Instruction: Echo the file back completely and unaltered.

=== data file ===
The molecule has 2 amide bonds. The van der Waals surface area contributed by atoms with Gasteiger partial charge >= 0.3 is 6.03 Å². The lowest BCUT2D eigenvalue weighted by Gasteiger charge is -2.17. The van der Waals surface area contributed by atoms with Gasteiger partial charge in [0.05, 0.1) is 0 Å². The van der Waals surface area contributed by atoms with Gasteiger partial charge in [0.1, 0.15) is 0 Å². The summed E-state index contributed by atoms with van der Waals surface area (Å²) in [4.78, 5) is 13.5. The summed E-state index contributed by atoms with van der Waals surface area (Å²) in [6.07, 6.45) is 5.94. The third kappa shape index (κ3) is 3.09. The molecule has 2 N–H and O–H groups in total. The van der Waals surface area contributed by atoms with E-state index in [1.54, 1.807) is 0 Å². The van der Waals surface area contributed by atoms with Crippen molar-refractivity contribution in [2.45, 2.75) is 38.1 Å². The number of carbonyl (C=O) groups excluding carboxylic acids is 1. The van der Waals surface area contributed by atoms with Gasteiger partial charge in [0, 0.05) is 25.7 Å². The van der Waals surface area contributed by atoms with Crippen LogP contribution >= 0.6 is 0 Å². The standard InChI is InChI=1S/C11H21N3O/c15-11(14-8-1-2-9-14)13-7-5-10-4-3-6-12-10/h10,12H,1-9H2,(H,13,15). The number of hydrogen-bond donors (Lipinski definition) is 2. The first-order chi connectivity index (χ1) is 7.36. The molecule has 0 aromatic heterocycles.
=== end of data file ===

The molecule has 2 amide bonds. The van der Waals surface area contributed by atoms with Gasteiger partial charge >= 0.3 is 6.03 Å². The lowest BCUT2D eigenvalue weighted by Gasteiger charge is -2.17. The van der Waals surface area contributed by atoms with Gasteiger partial charge in [0.05, 0.1) is 0 Å². The van der Waals surface area contributed by atoms with Gasteiger partial charge in [0.1, 0.15) is 0 Å². The summed E-state index contributed by atoms with van der Waals surface area (Å²) in [4.78, 5) is 13.5. The summed E-state index contributed by atoms with van der Waals surface area (Å²) in [6.07, 6.45) is 5.94. The third kappa shape index (κ3) is 3.09. The molecule has 2 N–H and O–H groups in total. The van der Waals surface area contributed by atoms with E-state index in [1.54, 1.807) is 0 Å². The van der Waals surface area contributed by atoms with Crippen molar-refractivity contribution in [2.45, 2.75) is 38.1 Å². The number of carbonyl (C=O) groups excluding carboxylic acids is 1. The van der Waals surface area contributed by atoms with Gasteiger partial charge in [0, 0.05) is 25.7 Å². The van der Waals surface area contributed by atoms with Crippen LogP contribution >= 0.6 is 0 Å². The standard InChI is InChI=1S/C11H21N3O/c15-11(14-8-1-2-9-14)13-7-5-10-4-3-6-12-10/h10,12H,1-9H2,(H,13,15). The number of hydrogen-bond donors (Lipinski definition) is 2. The first-order chi connectivity index (χ1) is 7.36. The molecule has 0 aromatic heterocycles.